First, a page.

Step 1. One reason I like to work on black or other dark grounds is that they allow me to compose by blocking in the light areas. For some reason I usually find that to be a more natural or intuitive way to start a painting. For the White Pickup, I used mixed white (here and there tinted with yellows and grays) to sketch in the shape of the truck, the wall of the house, and a little cloud that had floated by at the right time. I also marked the placement of the trunk of an apple tree that would somehow balance all the well-structured white on the left side of the panel. Working with DANIEL SMITH 's water soluble white, I was impressed by the feel and the covering strength, which seemed at least as good as DANIEL SMITH 's regular mixed white, which is my standard.
Step 2. Much more so than most of my paintings, the White Pickup is built with big shapes of relatively flat color that are close to primary hues. After getting the main white areas down, I identified the main color areas in the scene and brushed them in. Again, in mixing and handling, the paint worked well. It felt pretty much like using regular oil paint. The blue in the sky covered the black nicely. And, as I often do, I ended up adjusting the color after it was down by mixing right on the panel – in this case more white and manganese blue into the ultramarine.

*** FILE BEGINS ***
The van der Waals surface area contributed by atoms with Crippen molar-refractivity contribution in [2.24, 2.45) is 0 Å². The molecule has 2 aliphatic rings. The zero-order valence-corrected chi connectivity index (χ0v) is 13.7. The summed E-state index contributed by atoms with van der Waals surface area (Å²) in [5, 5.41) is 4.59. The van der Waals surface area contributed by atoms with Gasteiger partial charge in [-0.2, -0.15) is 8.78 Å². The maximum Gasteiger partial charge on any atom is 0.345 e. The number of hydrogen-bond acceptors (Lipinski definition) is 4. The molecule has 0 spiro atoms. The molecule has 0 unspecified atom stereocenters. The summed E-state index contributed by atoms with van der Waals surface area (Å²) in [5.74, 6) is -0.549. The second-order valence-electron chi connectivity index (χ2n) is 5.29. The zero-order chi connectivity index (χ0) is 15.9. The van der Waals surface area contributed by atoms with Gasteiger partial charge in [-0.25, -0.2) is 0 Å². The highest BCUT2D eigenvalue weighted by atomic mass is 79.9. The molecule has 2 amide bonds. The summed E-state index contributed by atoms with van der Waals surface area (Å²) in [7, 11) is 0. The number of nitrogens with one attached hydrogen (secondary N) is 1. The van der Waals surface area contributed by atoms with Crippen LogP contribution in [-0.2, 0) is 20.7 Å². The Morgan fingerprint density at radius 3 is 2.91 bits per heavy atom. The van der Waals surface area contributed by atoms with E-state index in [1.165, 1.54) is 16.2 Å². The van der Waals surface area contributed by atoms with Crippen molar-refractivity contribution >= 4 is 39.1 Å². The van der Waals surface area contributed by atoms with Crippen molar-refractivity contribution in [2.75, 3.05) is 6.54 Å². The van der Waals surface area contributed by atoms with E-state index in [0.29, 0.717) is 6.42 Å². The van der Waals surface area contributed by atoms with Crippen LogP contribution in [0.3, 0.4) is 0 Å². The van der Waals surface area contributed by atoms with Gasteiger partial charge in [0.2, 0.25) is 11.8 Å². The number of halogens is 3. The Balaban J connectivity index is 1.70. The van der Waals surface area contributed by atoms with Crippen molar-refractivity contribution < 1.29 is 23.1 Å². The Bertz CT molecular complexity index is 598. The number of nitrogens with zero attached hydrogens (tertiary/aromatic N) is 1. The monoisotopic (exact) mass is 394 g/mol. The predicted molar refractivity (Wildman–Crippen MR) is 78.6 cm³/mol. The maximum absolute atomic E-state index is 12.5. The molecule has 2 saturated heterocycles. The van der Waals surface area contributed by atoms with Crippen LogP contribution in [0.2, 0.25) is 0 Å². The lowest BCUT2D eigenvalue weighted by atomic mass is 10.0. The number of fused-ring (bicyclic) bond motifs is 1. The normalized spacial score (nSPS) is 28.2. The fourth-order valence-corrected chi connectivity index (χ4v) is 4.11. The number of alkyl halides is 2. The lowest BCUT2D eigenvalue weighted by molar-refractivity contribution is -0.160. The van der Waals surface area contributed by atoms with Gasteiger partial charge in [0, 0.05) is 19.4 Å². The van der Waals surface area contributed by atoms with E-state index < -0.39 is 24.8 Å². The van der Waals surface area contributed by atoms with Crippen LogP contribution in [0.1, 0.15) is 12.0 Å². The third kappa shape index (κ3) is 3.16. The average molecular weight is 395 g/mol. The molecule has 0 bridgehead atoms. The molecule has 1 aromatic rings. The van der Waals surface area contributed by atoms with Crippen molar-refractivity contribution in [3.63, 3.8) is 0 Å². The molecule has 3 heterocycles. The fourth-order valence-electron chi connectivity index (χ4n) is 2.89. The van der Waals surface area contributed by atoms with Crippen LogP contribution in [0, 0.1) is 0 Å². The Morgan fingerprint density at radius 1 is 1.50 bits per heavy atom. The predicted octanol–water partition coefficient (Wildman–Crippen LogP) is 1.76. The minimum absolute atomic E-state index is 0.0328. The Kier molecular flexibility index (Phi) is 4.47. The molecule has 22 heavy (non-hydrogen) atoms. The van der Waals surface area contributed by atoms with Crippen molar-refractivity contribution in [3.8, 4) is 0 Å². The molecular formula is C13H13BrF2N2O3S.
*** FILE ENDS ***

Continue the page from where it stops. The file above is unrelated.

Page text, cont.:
Step 3. In step three I added reds and grays and generally broke up the simple areas of color with a suggestion of shadows and other particulars. In most of my paintings I rely a lot on grays and on a very dark “black equivalent”– all mixed from a base of burnt sienna and ultramarine blue, with white added to tint the grays. When experimenting with different paints many years ago, I found that the burnt sienna and ultramarine blue from DANIEL SMITH gave me the neutral shades I liked best. I was pleased to find that these colors in the DANIEL SMITH water soluble line work just as effectively.
Step 4. To complete the painting, I made some adjustments, fleshed out some areas and suggested more details. I rely a lot on suggestion and gesture to develop an image, rather than careful delineation. Sometimes the character or build-up of marks helps to carry emotional content, a sense of involvement, into the painting. Getting the right feel and touch with the paint is very important. I thought the water soluble oils responded well to the brush.
I expected at least subtle differences in feel and behavior between DANIEL SMITH 's water soluble oils and their traditional oils. I did not expect the new paints to be identical but hoped they would be similar enough for me to want to paint with them. After three days and four paintings, my conclusion was yes, they are, although it took me a few sessions to make the shift. These high quality water soluble oil paints are comparable to and generally seem to perform as well as traditional oils, but they are not identical. Some painters will discern slight or subtle differences in feel and behavior, and I think it wise to approach them with that expectation.